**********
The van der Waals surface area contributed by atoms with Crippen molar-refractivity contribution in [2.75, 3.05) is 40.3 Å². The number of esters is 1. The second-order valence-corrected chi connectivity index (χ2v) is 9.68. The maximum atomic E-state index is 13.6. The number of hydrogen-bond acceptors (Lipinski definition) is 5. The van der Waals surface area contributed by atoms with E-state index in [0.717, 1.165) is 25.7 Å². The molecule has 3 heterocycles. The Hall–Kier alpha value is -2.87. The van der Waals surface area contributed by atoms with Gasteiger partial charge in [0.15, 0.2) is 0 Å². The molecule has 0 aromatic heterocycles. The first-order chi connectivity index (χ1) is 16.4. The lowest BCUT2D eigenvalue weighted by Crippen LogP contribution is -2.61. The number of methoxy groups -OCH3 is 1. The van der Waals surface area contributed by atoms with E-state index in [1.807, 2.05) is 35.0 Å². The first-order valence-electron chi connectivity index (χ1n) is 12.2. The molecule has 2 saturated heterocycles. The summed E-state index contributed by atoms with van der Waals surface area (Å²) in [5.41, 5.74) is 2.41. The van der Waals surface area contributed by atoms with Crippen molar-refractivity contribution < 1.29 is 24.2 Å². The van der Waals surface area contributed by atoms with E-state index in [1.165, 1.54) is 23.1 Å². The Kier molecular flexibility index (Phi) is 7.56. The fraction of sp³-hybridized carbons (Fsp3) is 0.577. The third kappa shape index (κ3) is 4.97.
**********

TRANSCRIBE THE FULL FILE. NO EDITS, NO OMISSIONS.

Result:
The van der Waals surface area contributed by atoms with Crippen molar-refractivity contribution in [2.75, 3.05) is 40.3 Å². The number of esters is 1. The second-order valence-corrected chi connectivity index (χ2v) is 9.68. The maximum atomic E-state index is 13.6. The number of hydrogen-bond acceptors (Lipinski definition) is 5. The van der Waals surface area contributed by atoms with E-state index in [0.717, 1.165) is 25.7 Å². The molecule has 3 heterocycles. The Hall–Kier alpha value is -2.87. The van der Waals surface area contributed by atoms with Gasteiger partial charge in [0.15, 0.2) is 0 Å². The molecule has 0 aromatic heterocycles. The first-order chi connectivity index (χ1) is 16.4. The lowest BCUT2D eigenvalue weighted by Crippen LogP contribution is -2.61. The number of methoxy groups -OCH3 is 1. The van der Waals surface area contributed by atoms with E-state index in [1.807, 2.05) is 35.0 Å². The first-order valence-electron chi connectivity index (χ1n) is 12.2. The molecule has 2 saturated heterocycles. The summed E-state index contributed by atoms with van der Waals surface area (Å²) in [5.41, 5.74) is 2.41. The van der Waals surface area contributed by atoms with Crippen molar-refractivity contribution < 1.29 is 24.2 Å². The van der Waals surface area contributed by atoms with E-state index in [1.165, 1.54) is 23.1 Å². The Kier molecular flexibility index (Phi) is 7.56. The fraction of sp³-hybridized carbons (Fsp3) is 0.577. The third kappa shape index (κ3) is 4.97.